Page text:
Del McCoury Band

Posted in MusicWorld on July 16, 2001

After 40 years as a professional musician, Del McCoury is one of the hottest things in bluegrass music. The four-time International Bluegrass Music Association Male Vocalist of the Year has epitomized the "high lonesome" sound since he rose to national prominence as lead singer and rhythm guitarist for Bill Monroe's Bluegrass Boys in the 1960s. Since coming to Rounder Records in 1990, his Del McCoury Band, featuring sons Ronnie and Rob, has become widely acknowledged as one of the finest traditional bluegrass band sin the world.

With numerous songs in his repertoire since signing with BMI in 1975, the emphasis of Del McCoury's bluegrass is traditional, providing an ideal example of the past and the future of bluegrass music.

Born in North Carolina on February 1, 1939, he played banjo in a series of local bluegrass bands in his hometown of York, Pennsylvania and around the Baltimore area. In 1963, he went on to serve an apprenticeship with Bill Monroe & his Blue Grass Boys, and it was Monroe who switched McCoury from banjo to guitar and first recognized his talent as a lead vocalist. His year-long stint with the Blue Grass Boys took him around the country and eventually to California, where he joined the Golden State Boys. In 1967 he formed his own band, Del McCoury & the Dixie Pals. Under this name, McCoury performed and recorded for several years (including the 1973 Rounder release, High on a Mountain) while working at jobs in logging and construction to support his family. In 1987, Del and his brother Jerry recorded a fine, self-titled duo album for Rounder.

In the late 1980s, Del established the Del McCoury Band around the talents of his sons, Ronnie and Rob, who have developed into two of the finest instrumentalists of their generation (Ronnie has won the IBMA's Mandolin Player of the Year each year since 1993, while Robbie has been nominated for Banjo Player of the Year each of the past seven years). In 1992, Del and his sons relocated to Nashville from their native Pennsylvania, and with the addition of bassist Mike Bub and fiddler Jason Carter, Del assembled a lineup that can hold its own against any band in bluegrass history.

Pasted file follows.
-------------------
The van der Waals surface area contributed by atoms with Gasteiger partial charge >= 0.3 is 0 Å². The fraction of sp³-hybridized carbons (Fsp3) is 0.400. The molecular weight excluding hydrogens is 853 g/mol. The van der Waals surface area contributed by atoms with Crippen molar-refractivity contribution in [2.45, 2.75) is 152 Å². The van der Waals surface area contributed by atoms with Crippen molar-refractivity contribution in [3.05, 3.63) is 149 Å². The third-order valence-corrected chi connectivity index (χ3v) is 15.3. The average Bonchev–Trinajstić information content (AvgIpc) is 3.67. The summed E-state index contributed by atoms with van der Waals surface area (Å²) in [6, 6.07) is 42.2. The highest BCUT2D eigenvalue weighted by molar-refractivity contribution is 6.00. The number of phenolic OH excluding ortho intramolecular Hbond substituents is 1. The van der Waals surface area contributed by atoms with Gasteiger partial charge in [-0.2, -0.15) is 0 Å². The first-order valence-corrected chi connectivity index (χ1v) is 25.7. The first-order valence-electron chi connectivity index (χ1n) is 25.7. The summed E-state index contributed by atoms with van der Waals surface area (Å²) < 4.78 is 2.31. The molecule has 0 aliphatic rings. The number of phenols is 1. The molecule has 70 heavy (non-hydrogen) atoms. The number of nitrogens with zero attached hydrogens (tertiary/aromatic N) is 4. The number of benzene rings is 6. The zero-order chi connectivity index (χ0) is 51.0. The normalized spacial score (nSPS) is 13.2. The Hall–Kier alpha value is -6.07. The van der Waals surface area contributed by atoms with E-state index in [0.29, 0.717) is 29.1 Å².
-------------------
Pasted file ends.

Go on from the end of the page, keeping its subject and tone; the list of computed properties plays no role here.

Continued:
The Del McCoury Band's first Rounder release was 1990's Don't Stop the Music, which included the bluegrass hit "Trainwreck of Emotion." In 1992, Blue Side of Town continued the hot streak, as Del received his third consecutive Male Vocalist of the Year nod. McCoury's third Rounder album, A Deeper Shade of Blue, won the IBMA's 1994 Album of the Year award, and Del was named Entertainer of the Year. Their first effort with producer Jerry Douglas, and the first to feature the current lineup of the band, it featured the hits "Cheek to Cheek With the Blues" and "True Love Never Dies." A side project for the band, 1995's Ronnie & Rob McCoury featured Ronnie's fine lead vocals on hit versions of Bob Dylan's "Walk Out in the Rain" and Jerry Lee Lewis's "Another Place, Another Time," along with enough hot picking to win 1996 IBMA Instrumental Album of the Year honors.

Their fourth Rounder recording, 1996's Grammy-nominated Cold Hard Facts, eventually logged a total of seven months at the top of the bluegrass charts, and they simultaneously held down both the number one and two slots with the title track and a version of Willie Nelson's "Blackjack County Chains." They won the IBMA Entertainer of the Year and Instrumental Band of the Year Awards honors in 1996 and 1997, along with Del's fourth Male Vocalist award in 1996, two more Mandolin honors for Ronnie, two Bass Player of the Year awards for Mike Bub, and 1997 Fiddle Player of the Year honors for Jason Carter.

The success of Cold Hard Facts and the band's brilliant live performances began to attract fans outside of the core bluegrass audience. Cold Hard Facts made it into the top five of the Gavin Americana chart and the band wowed alternative rock and country fans at Austin's South by Southwest Festival. Longtime fan Steve Earle invited the band to back him on his 1997 El Corazon release, and Del and the boys even made an impact in dance clubs as members of the Groovegrass Boyz, performing an exciting blend of funk and bluegrass along with Doc Watson, Mac Wiseman, and Bootsy Collins.


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